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Son Yeon-jae leaps back onto the scene

Rhythmic gymnastics icon has opened her own studio and event

Dec 28,2019
Rather than performing on the gymnastics floor, Son Yeon-jae now hopes to develop the sport by teaching young rhythmic gymnasts and host tournaments. [OH JONG-TAEK]
Two years after she announced her retirement from rhythmic gymnastics, Son Yeon-jae is back in the studio. But rather than being on the gymnastics floor, this time, she’s taking a place on the sidelines in a bid to help develop the sport in Korea.

“In March this year, I opened Leap Studio, where I teach rhythmic gymnastics,” Son said. “The name of the studio, leap, was created to help teach the junior gymnasts leap in their careers. Since there are a lot of kindergartens and elementary schools in this area, there are a lot of children here to learn.”

Son is a living legend in rhythmic gymnastics in Asia. When she made her debut on the senior stage, Son won bronze at the Guangzhou Asian Games in November 2010. After finishing fifth in the all-around women’s individual at the 2012 London Olympics, she started to get international recognition.

At the 2014 Incheon Asian Games, Son became the first Korean rhythmic gymnast to win gold in the women’s individual all-around. But that wasn’t the end as she went on to win three titles at the 2015 Gwangju Summer Universiade. Then, at the 2016 Rio Olympics, Son’s last international event before her retirement, she finished fourth in the all-around, the best finish ever by an Asian rhythmic gymnast.

When Son announced her retirement from rhythmic gymnastics in March 2017, she had a lot of thoughts regarding her career, as she was only 22 at the time. There were rumors about Son becoming a TV personality, but she avoided being on the television as she said, “I don’t have that talent.”

As she was slowly forgotten by the fans, the popularity of rhythmic gymnastics in Korea also began to wane. It is highly unlikely that the fans will see a Korean athlete compete in rhythmic gymnastics at the 2020 Tokyo Olympics.

Due to this, Son finally decided to step up and help bring back the popularity of the sport in Korea by opening a rhythmic gymnastics academy and also hosted a junior event.

“Back when I was an athlete, I visited Eastern European countries, powerhouses for rhythmic gymnastics,” Son said. “When I visited, retired athletes were opening academies and hosted tournaments for young gymnasts. That left quite an impression on me. This increased the popularity of rhythmic gymnastics and also found elite gymnasts.”

From this experience, Son opened her own academy called Leap Studio and hosted the Leap Challenge Cup, an international junior tournament for ages 5 to 15.

“When I hosted the tournament for the first time last year, I had to spend quite a lot of my money because we couldn’t really find a sponsor,” Son said. “This year, we got help from a lot of people.”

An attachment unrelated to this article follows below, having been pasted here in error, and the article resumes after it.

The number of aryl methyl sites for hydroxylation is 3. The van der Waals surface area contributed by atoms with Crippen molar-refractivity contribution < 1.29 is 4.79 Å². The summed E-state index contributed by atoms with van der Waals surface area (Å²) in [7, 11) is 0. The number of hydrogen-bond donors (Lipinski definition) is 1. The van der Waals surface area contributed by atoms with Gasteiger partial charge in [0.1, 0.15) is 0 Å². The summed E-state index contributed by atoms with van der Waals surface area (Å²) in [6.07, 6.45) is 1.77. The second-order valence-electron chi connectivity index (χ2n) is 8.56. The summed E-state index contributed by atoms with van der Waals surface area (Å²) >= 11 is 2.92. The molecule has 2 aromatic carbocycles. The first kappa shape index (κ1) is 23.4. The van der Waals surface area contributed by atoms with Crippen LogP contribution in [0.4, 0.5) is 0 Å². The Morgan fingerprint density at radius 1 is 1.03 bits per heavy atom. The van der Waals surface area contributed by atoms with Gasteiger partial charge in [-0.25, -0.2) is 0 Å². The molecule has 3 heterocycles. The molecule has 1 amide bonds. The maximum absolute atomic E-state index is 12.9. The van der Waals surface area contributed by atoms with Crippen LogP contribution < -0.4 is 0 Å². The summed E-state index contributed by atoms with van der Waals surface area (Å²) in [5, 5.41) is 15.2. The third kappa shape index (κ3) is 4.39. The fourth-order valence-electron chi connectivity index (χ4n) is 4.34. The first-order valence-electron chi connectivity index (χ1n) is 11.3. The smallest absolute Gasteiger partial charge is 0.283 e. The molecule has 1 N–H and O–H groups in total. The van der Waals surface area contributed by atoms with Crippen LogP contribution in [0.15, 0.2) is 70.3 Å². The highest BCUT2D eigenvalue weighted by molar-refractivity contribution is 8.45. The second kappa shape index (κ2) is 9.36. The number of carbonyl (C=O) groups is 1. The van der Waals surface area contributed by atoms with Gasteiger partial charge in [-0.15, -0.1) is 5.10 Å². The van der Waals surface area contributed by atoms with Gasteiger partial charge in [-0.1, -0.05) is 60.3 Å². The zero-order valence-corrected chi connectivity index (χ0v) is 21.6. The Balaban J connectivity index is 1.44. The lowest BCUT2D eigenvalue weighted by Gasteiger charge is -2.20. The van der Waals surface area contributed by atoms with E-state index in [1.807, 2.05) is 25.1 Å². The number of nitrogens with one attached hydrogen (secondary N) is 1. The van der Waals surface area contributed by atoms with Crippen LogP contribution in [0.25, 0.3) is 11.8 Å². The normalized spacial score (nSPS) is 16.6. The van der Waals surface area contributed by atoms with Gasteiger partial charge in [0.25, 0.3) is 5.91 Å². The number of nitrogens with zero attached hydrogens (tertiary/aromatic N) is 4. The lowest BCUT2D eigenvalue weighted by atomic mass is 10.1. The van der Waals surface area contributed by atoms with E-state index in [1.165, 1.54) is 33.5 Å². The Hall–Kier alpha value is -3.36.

Although the Leap Challenge Cup was hosted only twice, it has become very popular both in Korea and internationally. Over the past two editions of the tournament, rhythmic gymnasts from China, Japan, Kazakhstan, Hong Kong, Malaysia and Singapore participated at Son’s tournament.

But it’s not only the tournament that she’s focusing on developing. Currently, Leap Studio has a little over 50 students. Although she currently focuses on younger students, Son hopes to make her academy bigger by opening an adult class.

“I’m not just operating a studio,” Son said. “I’m creating a program for different age groups, and I teach the elementary students myself. In preparation for the Leap Challenge Cup, I’ve had meetings with investors.”

Despite Son’s achievement as Asia’s best rhythmic gymnast, throughout her career, she suffered from negative comments online from the fans. But to the younger athletes who are being cyberbullied, Son’s advice is that they shouldn’t bear the psychological pain athletes suffer from the comments.

“When I was a gymnast, I thought it was something I had to bear,” Son said. “But that’s not the case anymore. If younger athletes are being cyberbullied, I don’t want to tell them to bear it. The culture of cyberbullying has to change.”

Although Son has moved away from competing herself and is focusing on her business and advocating against cyberbullying, she has remained in contact with her competitors like Margarita Mamun and Yana Kudryavtseva, both of Russia, who have also started new chapters in their lives.

“I talk to them sometimes so I knew about their marriages and kids,” Son said. “It’s amazing to think that they’ve become mothers because they’re younger than me. I still have a lot of work to do. Since this is my first time in business, there are difficulties, but I also feel proud. I will host the Leap Challenge Cup until it reaches its 50th edition. Once I get there, I believe that there will be an athlete from our academy competing at the Olympics.”

BY PARK SO-YOUNG, KANG YOO-RIM [kang.yoorim@joongang.co.kr]


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